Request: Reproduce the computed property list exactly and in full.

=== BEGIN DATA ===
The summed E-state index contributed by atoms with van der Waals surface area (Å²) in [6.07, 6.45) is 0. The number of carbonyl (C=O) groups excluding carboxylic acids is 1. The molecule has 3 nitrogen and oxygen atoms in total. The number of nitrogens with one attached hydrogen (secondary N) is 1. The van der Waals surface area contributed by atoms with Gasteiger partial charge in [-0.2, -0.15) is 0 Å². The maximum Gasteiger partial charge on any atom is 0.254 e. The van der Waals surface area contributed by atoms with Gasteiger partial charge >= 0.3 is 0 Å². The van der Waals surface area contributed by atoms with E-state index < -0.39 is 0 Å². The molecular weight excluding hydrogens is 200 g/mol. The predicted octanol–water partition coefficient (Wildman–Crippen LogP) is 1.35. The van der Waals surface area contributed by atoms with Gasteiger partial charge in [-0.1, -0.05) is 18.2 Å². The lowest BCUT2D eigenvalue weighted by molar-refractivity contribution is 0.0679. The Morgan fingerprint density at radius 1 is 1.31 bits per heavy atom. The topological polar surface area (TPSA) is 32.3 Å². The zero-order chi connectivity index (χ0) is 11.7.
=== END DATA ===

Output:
The summed E-state index contributed by atoms with van der Waals surface area (Å²) in [6.07, 6.45) is 0. The number of carbonyl (C=O) groups excluding carboxylic acids is 1. The molecule has 3 nitrogen and oxygen atoms in total. The number of nitrogens with one attached hydrogen (secondary N) is 1. The van der Waals surface area contributed by atoms with Gasteiger partial charge in [-0.2, -0.15) is 0 Å². The maximum Gasteiger partial charge on any atom is 0.254 e. The van der Waals surface area contributed by atoms with Gasteiger partial charge >= 0.3 is 0 Å². The van der Waals surface area contributed by atoms with E-state index < -0.39 is 0 Å². The molecular weight excluding hydrogens is 200 g/mol. The predicted octanol–water partition coefficient (Wildman–Crippen LogP) is 1.35. The van der Waals surface area contributed by atoms with Gasteiger partial charge in [-0.1, -0.05) is 18.2 Å². The lowest BCUT2D eigenvalue weighted by molar-refractivity contribution is 0.0679. The Morgan fingerprint density at radius 1 is 1.31 bits per heavy atom. The topological polar surface area (TPSA) is 32.3 Å². The zero-order chi connectivity index (χ0) is 11.7.